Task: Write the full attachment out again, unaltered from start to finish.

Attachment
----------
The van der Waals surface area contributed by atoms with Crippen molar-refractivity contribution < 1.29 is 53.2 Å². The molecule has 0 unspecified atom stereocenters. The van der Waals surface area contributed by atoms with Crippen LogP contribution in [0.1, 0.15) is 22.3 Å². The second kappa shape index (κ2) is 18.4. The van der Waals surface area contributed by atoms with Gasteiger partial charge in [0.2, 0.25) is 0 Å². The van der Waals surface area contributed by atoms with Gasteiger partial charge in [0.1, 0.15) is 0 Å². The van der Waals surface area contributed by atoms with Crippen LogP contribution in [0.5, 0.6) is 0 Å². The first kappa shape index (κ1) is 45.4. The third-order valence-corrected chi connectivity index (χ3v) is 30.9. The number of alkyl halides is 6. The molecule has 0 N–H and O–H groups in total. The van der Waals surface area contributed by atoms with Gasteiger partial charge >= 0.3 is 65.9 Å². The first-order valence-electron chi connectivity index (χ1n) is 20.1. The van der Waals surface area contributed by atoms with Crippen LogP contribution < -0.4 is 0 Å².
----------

The van der Waals surface area contributed by atoms with Crippen molar-refractivity contribution < 1.29 is 53.2 Å². The molecule has 0 unspecified atom stereocenters. The van der Waals surface area contributed by atoms with Crippen LogP contribution in [0.1, 0.15) is 22.3 Å². The second kappa shape index (κ2) is 18.4. The van der Waals surface area contributed by atoms with Gasteiger partial charge in [0.2, 0.25) is 0 Å². The van der Waals surface area contributed by atoms with Gasteiger partial charge in [0.1, 0.15) is 0 Å². The van der Waals surface area contributed by atoms with Crippen LogP contribution in [0.5, 0.6) is 0 Å². The first kappa shape index (κ1) is 45.4. The third-order valence-corrected chi connectivity index (χ3v) is 30.9. The number of alkyl halides is 6. The molecule has 0 N–H and O–H groups in total. The van der Waals surface area contributed by atoms with Gasteiger partial charge >= 0.3 is 65.9 Å². The first-order valence-electron chi connectivity index (χ1n) is 20.1. The van der Waals surface area contributed by atoms with Crippen LogP contribution < -0.4 is 0 Å².